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Money, Not Marriage, More Likely to Affect Children's Well-Being

The Short of It

What do you think matters more to a child's happiness, living in a two-parent home or financial stability? According to a new study, money is more important and has a greater effect on a child's future than whether or not they live with two parents.

The Lowdown

According to U.S. Census data analyses, the marital status of a child's parents can influence his overall well-being, but the family's economic situation is even more important.

Financial instability is causing a decline in marriage rates in the United States, which is causing a rise in single-parent households.

"Limited economic prospects, in turn, tend to translate into lower marriage rates, higher rates of divorce and more cohabiting unions," writes Shannon Cavanagh, associate sociology professor at the University of Texas.

Brad Wilcox, director of the National Marriage Project at the University of Virginia, says the report doesn't tell the whole story. He told NBC News that no-fault divorce laws and a greater tolerance for single parenthood make families more fragile, and family fragility has its own independent effects on kids and adults.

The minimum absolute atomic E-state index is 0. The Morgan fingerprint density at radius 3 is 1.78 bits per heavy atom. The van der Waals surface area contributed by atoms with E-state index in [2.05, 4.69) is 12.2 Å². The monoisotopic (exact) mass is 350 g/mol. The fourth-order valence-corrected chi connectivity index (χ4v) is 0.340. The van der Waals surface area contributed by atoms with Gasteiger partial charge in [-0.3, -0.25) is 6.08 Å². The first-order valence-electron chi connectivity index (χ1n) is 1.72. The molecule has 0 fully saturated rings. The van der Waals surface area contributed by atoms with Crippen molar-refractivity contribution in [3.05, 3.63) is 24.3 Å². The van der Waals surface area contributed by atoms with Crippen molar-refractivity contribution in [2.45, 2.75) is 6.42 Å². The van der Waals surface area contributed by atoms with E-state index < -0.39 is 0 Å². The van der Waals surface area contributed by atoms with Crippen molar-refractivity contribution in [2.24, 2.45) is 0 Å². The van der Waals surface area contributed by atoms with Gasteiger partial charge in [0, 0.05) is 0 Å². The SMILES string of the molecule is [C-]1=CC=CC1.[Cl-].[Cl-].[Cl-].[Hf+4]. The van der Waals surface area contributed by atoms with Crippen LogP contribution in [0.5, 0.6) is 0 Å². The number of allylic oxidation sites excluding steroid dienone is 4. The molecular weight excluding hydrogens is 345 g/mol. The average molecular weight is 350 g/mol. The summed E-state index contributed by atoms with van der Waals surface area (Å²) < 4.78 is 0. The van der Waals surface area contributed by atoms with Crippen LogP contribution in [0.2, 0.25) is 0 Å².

The Upshot

Stephanie Coontz, a professor of history and family studies at The Evergreen State College in Washington, says it's not that poor parents aren't trying to do the best for their children, but having financially stability is a powerful way to ensure that your children have everything they need to be successful and happy in life. Money can't buy happiness, but it allows parents to afford to provide their kids with more advantages, like better schools and extracurricular activities.

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